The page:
Half of STEM jobs don’t need 4-year degree

Half of STEM jobs don’t require a bachelor’s degree, according to a new Brookings report. These jobs in manufacturing, health care, construction, installation, maintenance and repair pay $53,000 on average. That’s more than a barista with a sociology degree earns.

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Comments

  1. Mark Roulo says:

    “That’s more than a barista with a sociology degree earns.”

    It is also more than a barista with a STEM degree earns 🙂

  2. Stacy in NJ says:

    Yeah, getting kids from disadvantaged backgrounds (or even kids who have little interest in 4 year degrees) into working or middle class jobs/trades/professions should be an absolute priority. Community colleges that offer certificates or 2 year degrees and a path into those type of jobs should be their first stop after high school. With a minimum amount of student debt (a two year degree from my local cc costs in total $18,000) and a middle class job as a radiographer or electronics technician (2 degrees my local cc offers in fields where positions are well paid and available) the middle class is achievable. Later, if they choose to, they’re in a position to return to school and get a 4 year or advanced degree. Sometimes private industry will pay tuition for employees who want to upgrade degrees/skills. As technology evolves, re-training will become a constant anyways.

    This is all very achievable if (big if) they’re leaving high school with decent basic skills – meaning they can form a complete sentence and paragraph and have the basic math/algebra kills in place – and that’s what our high schools should be focusing on. Duel enrollment for the last two years of high school should be strongly encouraged for good students.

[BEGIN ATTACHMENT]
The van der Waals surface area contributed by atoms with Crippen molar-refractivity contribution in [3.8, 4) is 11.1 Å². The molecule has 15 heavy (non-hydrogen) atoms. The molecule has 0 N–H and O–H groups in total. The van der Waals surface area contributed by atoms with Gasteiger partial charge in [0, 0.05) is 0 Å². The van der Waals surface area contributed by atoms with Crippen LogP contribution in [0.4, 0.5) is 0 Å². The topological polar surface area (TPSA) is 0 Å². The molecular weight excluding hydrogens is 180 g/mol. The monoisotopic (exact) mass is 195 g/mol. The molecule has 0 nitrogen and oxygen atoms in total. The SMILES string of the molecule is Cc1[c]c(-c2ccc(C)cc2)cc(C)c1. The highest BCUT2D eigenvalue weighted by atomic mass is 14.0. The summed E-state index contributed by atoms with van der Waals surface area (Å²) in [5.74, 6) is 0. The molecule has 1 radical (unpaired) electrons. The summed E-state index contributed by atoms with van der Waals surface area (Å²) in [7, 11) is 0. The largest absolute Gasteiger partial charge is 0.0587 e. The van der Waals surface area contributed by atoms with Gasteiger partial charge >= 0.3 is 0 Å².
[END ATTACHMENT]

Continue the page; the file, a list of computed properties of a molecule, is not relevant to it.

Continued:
They’re in a much stronger position as 20 year olds with a certificate/2 year specialized degree in hand for a job that’s probably waiting for them – a job whose wages will cover rent, car payment, and student loan – all with minimum debt and later opportunities to return to school if they so choose.

    We need to do away with some of the liberal arts requirements (2 years of foreign language) for some high school students and focus on getting them the basic skills they need to enter a cc without the need of remediation. “college ready for everyone” should mean ready for a community college – not necessarily a liberal arts or STEMs 4 year college/degree.

    That whole system post WWII of credentialing with 4 year liberal arts degrees has lost its value. Time to adjust.

    • Stacy,

      A recent article which came out today showed that only 1 in 4 high school graduates could actually pass the AFQT exam for entry into the armed forces, where you’ll actually get paid to learn a skill (on the taxpayer’s dime), and perhaps make a career out of it.

      In my home state of Nevada, only one in five high school graduates can actually pass the AFQT (aka ASVAB), now what chance do you think these students (who are high school graduates, mind you) actually have of succeeding at the college level without a serious amount of remediation.

      IMO, we need to put more focus into grades K-5 and making sure that students know their basics before they’re actually promoted to the next grade.

      When a high school here (which was just lowered from a 4 star (out of 5) ranking to 2 stars) due to the fact that it only graduates 55% of it’s seniors, has a 5% passing rate on the algebra I final exam, and only 30% of it’s 10th graders read at grade level (English II in my day, which is a course I actually flunked for a whole year, and had to retake as a senior in order to graduate), it’s no surprise that many students aren’t ‘college ready’.

      Sigh